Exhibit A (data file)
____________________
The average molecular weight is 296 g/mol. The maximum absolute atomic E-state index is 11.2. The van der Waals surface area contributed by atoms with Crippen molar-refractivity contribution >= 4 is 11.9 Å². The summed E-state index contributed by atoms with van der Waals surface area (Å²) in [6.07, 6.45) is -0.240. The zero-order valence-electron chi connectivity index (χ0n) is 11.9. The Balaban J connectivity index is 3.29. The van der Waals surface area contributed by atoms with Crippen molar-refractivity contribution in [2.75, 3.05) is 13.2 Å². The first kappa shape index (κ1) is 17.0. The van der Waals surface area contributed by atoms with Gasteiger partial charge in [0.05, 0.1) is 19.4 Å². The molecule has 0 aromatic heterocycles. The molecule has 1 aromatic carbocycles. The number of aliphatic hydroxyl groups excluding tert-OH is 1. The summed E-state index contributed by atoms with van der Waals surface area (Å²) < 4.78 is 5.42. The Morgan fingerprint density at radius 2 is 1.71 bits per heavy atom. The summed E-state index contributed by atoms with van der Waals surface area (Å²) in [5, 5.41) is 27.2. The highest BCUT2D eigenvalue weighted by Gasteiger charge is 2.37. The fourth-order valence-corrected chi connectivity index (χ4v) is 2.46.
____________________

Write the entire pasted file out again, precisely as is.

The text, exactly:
The average molecular weight is 296 g/mol. The maximum absolute atomic E-state index is 11.2. The van der Waals surface area contributed by atoms with Crippen molar-refractivity contribution >= 4 is 11.9 Å². The summed E-state index contributed by atoms with van der Waals surface area (Å²) in [6.07, 6.45) is -0.240. The zero-order valence-electron chi connectivity index (χ0n) is 11.9. The Balaban J connectivity index is 3.29. The van der Waals surface area contributed by atoms with Crippen molar-refractivity contribution in [2.75, 3.05) is 13.2 Å². The first kappa shape index (κ1) is 17.0. The van der Waals surface area contributed by atoms with Gasteiger partial charge in [0.05, 0.1) is 19.4 Å². The molecule has 0 aromatic heterocycles. The molecule has 1 aromatic carbocycles. The number of aliphatic hydroxyl groups excluding tert-OH is 1. The summed E-state index contributed by atoms with van der Waals surface area (Å²) < 4.78 is 5.42. The Morgan fingerprint density at radius 2 is 1.71 bits per heavy atom. The summed E-state index contributed by atoms with van der Waals surface area (Å²) in [5, 5.41) is 27.2. The highest BCUT2D eigenvalue weighted by Gasteiger charge is 2.37. The fourth-order valence-corrected chi connectivity index (χ4v) is 2.46.